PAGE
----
|A one-page guide for authors and reviewers on how to conduct an effective peer review of statistics. It contains information on why a peer review is helpful, what the process can look like, and questions to ask.||Hints and Tips: Conducting a Peer Review||GSS|
|Information on a range of statistical classifications and standards, including the UK Standard Industrial Classification of Economic Activities, the Standard occupational classification, Economic statistics classifications, and other national and international classifications.||Statistical classifications||ONS|
|Guidance on collecting and classifying data on ethnic group, national identity, religion, and sexual identity, and an overview of ONS’s work on gender identity.||Guidance on measuring equality||ONS|
|Guidance that provides a common approach to aid the clear communication of uncertainty and change. It can be applied to all sources of information, including surveys, censuses, administrative data and other sources, as well as estimates derived from a combination of these. It includes examples of good practice, as well as standard wording to be used when appropriate. This document is scheduled for revision in 2018 to reflect version 2.0 of the Code.||Communicating Uncertainty and Change: Guidance for Official Statistics Producers||GSS|
|Guidance on how to use a standard and straightforward way of assessing comparability of their statistics with other parts of the UK. It also allows users to better understand what is comparable so that they can quickly get to the numbers they want.||Guidance on comparing official statistics across the UK||GSS|
|Guidance for government analysts on when and how to use quota sampling. The target audience is government analysts involved with quota surveys – whether commissioning research, designing and running surveys, or interpreting the results to inform policy colleagues.||Government Social Research (GSR) quota sampling guidance||GSR|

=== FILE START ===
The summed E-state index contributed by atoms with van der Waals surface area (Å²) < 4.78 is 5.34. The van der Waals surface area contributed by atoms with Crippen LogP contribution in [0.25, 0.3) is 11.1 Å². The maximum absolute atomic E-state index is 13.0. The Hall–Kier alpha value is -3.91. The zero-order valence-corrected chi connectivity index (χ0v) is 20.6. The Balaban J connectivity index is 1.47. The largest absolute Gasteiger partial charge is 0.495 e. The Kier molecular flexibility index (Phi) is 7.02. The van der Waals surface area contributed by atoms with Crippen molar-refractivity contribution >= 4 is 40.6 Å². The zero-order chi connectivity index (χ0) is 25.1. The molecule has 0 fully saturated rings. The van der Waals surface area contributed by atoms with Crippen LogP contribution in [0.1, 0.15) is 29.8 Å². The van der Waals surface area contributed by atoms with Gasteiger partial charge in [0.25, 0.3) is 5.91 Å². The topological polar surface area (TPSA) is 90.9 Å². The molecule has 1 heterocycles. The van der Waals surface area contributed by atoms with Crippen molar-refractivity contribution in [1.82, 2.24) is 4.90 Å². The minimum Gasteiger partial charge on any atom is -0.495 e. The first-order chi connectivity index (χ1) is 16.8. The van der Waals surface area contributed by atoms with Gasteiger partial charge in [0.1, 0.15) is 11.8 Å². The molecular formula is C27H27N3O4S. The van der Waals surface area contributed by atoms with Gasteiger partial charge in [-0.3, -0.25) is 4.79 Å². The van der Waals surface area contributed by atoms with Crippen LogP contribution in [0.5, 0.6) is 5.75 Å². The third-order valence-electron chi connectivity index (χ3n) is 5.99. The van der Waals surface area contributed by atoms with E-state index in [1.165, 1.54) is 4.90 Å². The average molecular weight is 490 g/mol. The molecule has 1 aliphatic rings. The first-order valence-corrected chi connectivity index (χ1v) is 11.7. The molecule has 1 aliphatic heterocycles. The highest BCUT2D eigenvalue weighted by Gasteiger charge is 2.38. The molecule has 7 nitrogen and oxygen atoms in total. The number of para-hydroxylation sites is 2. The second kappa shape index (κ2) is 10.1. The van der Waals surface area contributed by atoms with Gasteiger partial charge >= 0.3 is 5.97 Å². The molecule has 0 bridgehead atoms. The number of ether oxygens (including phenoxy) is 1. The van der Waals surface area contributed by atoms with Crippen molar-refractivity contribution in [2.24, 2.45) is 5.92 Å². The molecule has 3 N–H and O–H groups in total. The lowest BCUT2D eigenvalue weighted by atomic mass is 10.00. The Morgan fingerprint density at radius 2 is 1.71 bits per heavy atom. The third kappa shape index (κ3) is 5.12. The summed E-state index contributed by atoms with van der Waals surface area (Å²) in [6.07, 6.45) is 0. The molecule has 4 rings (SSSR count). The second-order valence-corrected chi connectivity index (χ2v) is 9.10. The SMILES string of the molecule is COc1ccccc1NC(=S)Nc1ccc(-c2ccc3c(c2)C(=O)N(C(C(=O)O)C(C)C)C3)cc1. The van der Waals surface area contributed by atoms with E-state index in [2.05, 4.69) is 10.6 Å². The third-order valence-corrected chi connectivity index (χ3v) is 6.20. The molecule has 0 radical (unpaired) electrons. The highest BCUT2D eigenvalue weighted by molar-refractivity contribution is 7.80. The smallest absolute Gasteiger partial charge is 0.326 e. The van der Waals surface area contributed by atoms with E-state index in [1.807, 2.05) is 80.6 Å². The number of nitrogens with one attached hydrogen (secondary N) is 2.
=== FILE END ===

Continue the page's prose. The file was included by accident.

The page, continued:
|The European Statistics Code of Practice, adopted by the European Statistical System (ESS), aims to ensure that statistics produced within the ESS are not only relevant, timely and accurate but also comply with principles of professional independence, impartiality and objectivity. The Code of Practice for Statistics is aligned with the ESS Code of Practice.||European Statistics Code of Practice (2011 edition)||Eurostat|
|Information on all main international statistical methods and classifications used by the United Nations (UN).||UN international classifications||UN|
|A UN list of agreed international statistical principles and good practice tips that will enhance the functioning of the international statistical system. The Code of Practice for Statistics is aligned with these principles.||UN principles governing international statistical activities||UN|
|The United Nations Economic Commission for Europe’s (UNECE) Fundamental Principles of Official Statistics sets out the standards of official statistics that have been adopted at all levels of the UN. It recognises that reliable and objective information is crucial for decision making.||UN Fundamental Principles of Official Statistics||UNECE|